• What is your company using AI for, and what was it optimized to do? Leaders need to be able to clearly explain what their AI is optimized for when it comes to AI effectiveness. AI that is used to grant credit card approval, for example, along with setting interest rates for clients, will be optimized to ensure that the company manages their risk effectively by offering proper credit limits and interest rates to individuals who are considered low-risk. This sounds fine on the surface, but if we were to take a closer look, the optimization factor would provide a higher credit limit and favorable interest rates to wealthy individuals because they have multiple assets, low-risk ratings, and wider access to credit. On the other hand, individuals considered vulnerable (e.g., immigrants, women, people of color, low-income individuals) will receive higher interest rates, lower credit limits, or a credit card denial due to the fact that they do not have wide access to credit. This would demonstrate bias in the way the AI was programmed and the variables used to favor applicants of a higher social class and an ethical problem where you are discriminating against a certain class of applicant, gender and social standing, along with the values of your company (diversity, inclusion, etc.), which would diminish trust.. Organizations need to clearly understand what their algorithms are optimized for and be ready to accept the tradeoffs.
  • What were your tradeoffs?  If you designed an algorithm like the one above, what did you sacrifice to ensure the AI worked at 100% efficiency? Did you sacrifice customer privacy by feeding the AI system with numerous variables pertaining to the user across multiple product lines? Was the data source reliable, and can the lineage be traced? An AI system has no human emotions and will make decisions strictly based on the logic programmed. Additionally, the scenarios of your AI system will need to be understood as it relates to the variables not considered during the programmining and the tradeoffs you are willing to accept should those scenarios occur.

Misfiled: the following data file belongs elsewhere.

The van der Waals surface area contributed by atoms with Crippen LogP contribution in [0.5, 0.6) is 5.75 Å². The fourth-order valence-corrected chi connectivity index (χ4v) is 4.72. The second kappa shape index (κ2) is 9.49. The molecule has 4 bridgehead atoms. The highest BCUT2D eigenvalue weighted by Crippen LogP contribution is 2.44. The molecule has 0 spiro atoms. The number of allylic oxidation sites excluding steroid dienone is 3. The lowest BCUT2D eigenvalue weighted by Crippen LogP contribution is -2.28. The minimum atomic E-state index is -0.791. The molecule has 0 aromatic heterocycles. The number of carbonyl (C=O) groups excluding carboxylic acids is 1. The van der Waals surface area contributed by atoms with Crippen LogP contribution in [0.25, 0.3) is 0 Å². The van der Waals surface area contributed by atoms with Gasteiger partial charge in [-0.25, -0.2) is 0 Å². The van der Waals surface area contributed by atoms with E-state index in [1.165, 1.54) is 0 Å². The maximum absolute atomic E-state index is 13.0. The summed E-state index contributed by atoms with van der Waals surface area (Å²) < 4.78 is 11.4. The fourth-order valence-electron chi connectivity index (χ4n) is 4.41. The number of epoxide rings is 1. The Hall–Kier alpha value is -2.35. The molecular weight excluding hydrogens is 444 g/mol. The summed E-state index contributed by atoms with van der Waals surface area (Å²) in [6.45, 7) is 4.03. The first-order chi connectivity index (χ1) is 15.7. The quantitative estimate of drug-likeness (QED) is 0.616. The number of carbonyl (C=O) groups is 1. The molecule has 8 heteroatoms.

• Were there any biases, and how can you demonstrate this? Bias is everywhere, and we all have them. Behavioral economists have confirmed that humans are susceptible to several cognitive biases. If you take the time to observe the countless instances of irrational human behavior all around you, you will realize that these biases are everywhere. Leaders should be ready to explain how their system is free from bias and whether the AI systems’ decision variables were challenged, and assessed, by independent parties for bias, and the conformity to design.

A framework to audit AI

Based on some research I conducted, I have developed a high-level framework on how to audit AI for trust, ethics, and bias. This framework is meant to serve as a starting point and can be adapted as needed.

Developed and created by Lorenzo Nagreadie

In short, using AI has a lot of merit and will allow people to do more value-added work, but AI will only succeed on a foundation of trust. With the framework above it provides leaders an approach on how they can go about understanding what their exposure is as it relates to AI and their use of them. The time has come where leaders in major organizations need to be aware of:

  1. The exposure if their AI algorithms fail and obligations to fulfill their duties?
  2. The use of their AI algorithm is legal, ethical, and responsible?